In good conscience, I cannot sign one of these tax breaks after another without any coherent strategy for safeguarding our future and meeting our other national priorities. At this rate, there will be no resources left for extending the life of Social Security and Medicare, for adding a real prescription drug benefit to Medicare, for investing in education or for getting us out of debt. And getting us out of debt will keep interest rates low and keep our economy growing. That could give the American people the biggest tax cut of all.
Lower interest rates, in a way, are the biggest tax cut we can give to most Americans. Because of the deficit and debt reduction already achieved, the average American family -- listen to this -- the average American family is already paying $2,000 less a year in mortgage payments, $200 less a year in car payments, and $200 less a year in student loan payments.
If we keep interest rates just 1 percent lower over 10 years, which is about what my Council of Economic Advisors thinks we'll do if we keep paying down the debt instead of giving it all away in tax cuts, homeowners -- listen to this -- homeowners will save $250 billion over the next 10 years in lower home mortgage rates alone. That's $850 a family a year in lower mortgage payments.
And then to see what people are getting you would have to add proportionally lower car payments, lower college loan payments; and, of course, with lower interest rates businesses will be able to borrow more easily and invest more, creating more jobs to sustain our prosperity. The more you do the math the less sense the Republican tax plan makes.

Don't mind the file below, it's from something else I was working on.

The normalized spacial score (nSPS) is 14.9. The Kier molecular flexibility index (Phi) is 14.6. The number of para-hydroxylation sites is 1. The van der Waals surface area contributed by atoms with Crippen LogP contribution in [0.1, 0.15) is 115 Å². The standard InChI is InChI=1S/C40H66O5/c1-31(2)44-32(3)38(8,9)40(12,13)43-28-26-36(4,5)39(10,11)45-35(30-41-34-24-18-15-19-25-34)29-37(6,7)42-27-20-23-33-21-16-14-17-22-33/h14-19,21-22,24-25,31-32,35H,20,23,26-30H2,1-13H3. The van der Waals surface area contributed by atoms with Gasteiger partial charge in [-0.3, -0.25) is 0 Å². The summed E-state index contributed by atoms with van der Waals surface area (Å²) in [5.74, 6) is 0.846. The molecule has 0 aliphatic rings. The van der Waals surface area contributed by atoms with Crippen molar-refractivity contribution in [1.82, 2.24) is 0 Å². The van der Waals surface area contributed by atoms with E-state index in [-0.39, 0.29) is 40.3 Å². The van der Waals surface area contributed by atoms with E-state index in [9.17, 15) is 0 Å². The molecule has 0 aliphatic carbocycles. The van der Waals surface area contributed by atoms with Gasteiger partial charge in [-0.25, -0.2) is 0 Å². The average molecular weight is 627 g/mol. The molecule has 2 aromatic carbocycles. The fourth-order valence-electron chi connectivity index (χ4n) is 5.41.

Consider this: the typical middle-class family will get $220 a year from the tax cuts the Republicans have passed this year -- just the ones they've passed this year, not in this Congress. If interest rates went up because of the Republican plan one-third of 1 percent, just one-third of 1 percent, then that average family's mortgage payments would go up by $270, completely wiping out the tax cut and leaving the average family worse off than they were before.
It does not have to be that way. I have proposed tax cuts to give middle-class Americans more benefits than the tax bills the Republicans have passed at less than half the cost. Two-thirds of the relief of our proposal will go to the middle 60 percent of Americans, including our targeted marriage penalty tax relief.
Our tax cuts would also help send our children to college, with a tax deduction for up to $10,000 in college tuition a year; help to care for sick family members with a $3,000 long-term care tax credit; help to pay for child care and to ease the burden on working families with three or more children; to pay for desperately needed school construction.
And because our plan will cost substantially less than the tax cuts passed by the Congress, we'll still have enough money -- and this is critical -- we'll still have enough money left to provide a Medicare prescription drug benefit, to extend the life of Social Security and Medicare, to pay for the baby boomers' retirement, and to stay on track to be debt-free by 2012. And, I might add, to keep interest rates lower so that we'll have billions of dollars in lower home mortgages, car payments and college loan payments.